Rio de Janeiro
Sat, 20 Jan 2024 07:35:41 -0300
Sérgio F. de Lima
Mike Macgirvin 🖥️
wrote the following
Fri, 19 Jan 2024 18:36:59 -0300
I promise to add some more documentation before this is released, but I just want to keep providing updates on what we're doing here at the streams repository - especially as it concerns the fediverse and conversations.
The background is that we've always provided what I'll call "containerised conversations" in earlier iterations of the fediverse (several years prior to the emergence of Mastodon and ActivityPub). These are quite different from microblogs - which aren't really conversations at all, but more like people throwing posts into space kind of willy nilly. Each post and each comment can be addressed to a completely different audience.
In our alternate implementation of the fediverse, conversations are contained and more coherent. We do this by directing all comments back to the person who started the original post of the conversation, regardless how many levels of nested comments. This person "owns" the topic and is responsible for distributing all the comments to the original audience. This is how one implements restricted conversations - sometimes called circles or aspects - as well as private groups; which are very difficult to accomplish in a microblog platform. This is why only a very small number of fediverse implementations support these concepts.
When we brought our work to the ActivityPub fediverse several years ago, it conflicted with the microblogs, who quickly dominated the space. So we provided some ActivityPub extensions to continue our work and still use these very important conversational constructs.
Fast forward a few years, and we've been squeezed into a corner, and what we consider a superior way of managing "restricted" conversations has been relegated to obscurity. But during this time, a handful of ActivityPub developers have been working on tools which also provide this functionality, in better ways that in our original extensions. So we're updating our repository to accommodate these changes.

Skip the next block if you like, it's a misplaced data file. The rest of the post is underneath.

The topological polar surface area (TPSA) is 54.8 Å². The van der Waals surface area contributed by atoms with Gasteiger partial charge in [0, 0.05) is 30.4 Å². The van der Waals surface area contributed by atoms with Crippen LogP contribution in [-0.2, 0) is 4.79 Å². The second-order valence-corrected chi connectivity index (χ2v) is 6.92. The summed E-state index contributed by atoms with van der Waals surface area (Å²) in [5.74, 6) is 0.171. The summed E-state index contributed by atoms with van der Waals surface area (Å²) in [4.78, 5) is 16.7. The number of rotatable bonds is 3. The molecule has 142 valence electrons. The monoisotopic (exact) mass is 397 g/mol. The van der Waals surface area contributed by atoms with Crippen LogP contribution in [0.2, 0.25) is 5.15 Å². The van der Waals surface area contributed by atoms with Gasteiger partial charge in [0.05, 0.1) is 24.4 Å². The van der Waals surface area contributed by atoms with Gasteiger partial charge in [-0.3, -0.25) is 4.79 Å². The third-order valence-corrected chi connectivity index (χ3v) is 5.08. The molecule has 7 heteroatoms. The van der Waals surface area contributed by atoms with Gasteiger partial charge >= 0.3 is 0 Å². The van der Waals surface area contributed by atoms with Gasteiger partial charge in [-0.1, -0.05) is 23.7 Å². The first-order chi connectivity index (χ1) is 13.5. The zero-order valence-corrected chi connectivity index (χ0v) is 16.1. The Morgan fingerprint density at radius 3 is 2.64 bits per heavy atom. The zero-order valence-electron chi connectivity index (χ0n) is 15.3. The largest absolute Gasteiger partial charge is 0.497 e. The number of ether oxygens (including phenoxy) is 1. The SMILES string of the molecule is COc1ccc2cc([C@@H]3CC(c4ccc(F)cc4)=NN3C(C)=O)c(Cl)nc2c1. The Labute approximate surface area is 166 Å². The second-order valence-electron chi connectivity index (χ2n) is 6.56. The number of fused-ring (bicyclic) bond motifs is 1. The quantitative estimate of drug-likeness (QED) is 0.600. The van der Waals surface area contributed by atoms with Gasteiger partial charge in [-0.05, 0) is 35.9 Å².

This work is described in the following Fediverse Enhancement Proposals (FEPs). The first two deal with signatures and retires the earlier flawed LD-signatures. This allows the content owner to relay private content to other members of the conversation, while providing proof that the author is not being spoofed. HTTP-Signatures don't work in this context because the original author may not have granted third-party permission to access the content directly and may not even be aware of who is involved in the conversation. The audience belongs to somebody else. It is being relayed by the conversation owner who does have permission to access the content directly.
FEP-c390: Identity Proofs
FEP-8b32: Object Integrity Proofs
The next two proposals deal with working with contextual collections. In this body of work, every conversation is a collection. Anybody can create a post, but only the owner of a conversation can add a response message to their conversation and distribute it to a pre-defined audience. This is accomplished by turning the conversation into a Collection object.
FEP-400e: Publicly-appendable ActivityPub collections
FEP-7888: Demystifying the context property
The end result is that the fediverse is able to support a wide variety of interactions which don't fit in the microblog or 'Twitter' model of interaction. There also may be times when one model works better for some conversations than others. Perhaps a simplified description would be to call these "constrained" or "contained" conversations, and the traditional microblog usage might be called "unconstrained" because conversations and their audiences have no binding to each other. Contained conversations create this binding and creates a conversation as an atomic property in the fediverse. It is also possible to "fetch" this container and access the entire conversation (all activities and comments) across all participants. This is not practical or possible using the unconstrained model. In any case, this is what we're doing. It makes things like the old Google+ "circles" and features like Facebook style private groups available to the fediverse without clumsy workarounds.
And best of all, it doesn't break compatibility with microblog software. It just provides additional functionality and features which that model of interaction cannot provide, as well as allow both mechanisms to co-exist without breaking each other's expectations of visibility and privacy.
Or put in another light, we support all of Mastodon's weird and non-standard privacy modes because we choose to. Some projects do not, and this is permitted by the relevant specifications. This just ensures that everybody supports ours - because we aren't giving them a choice.
Link to Source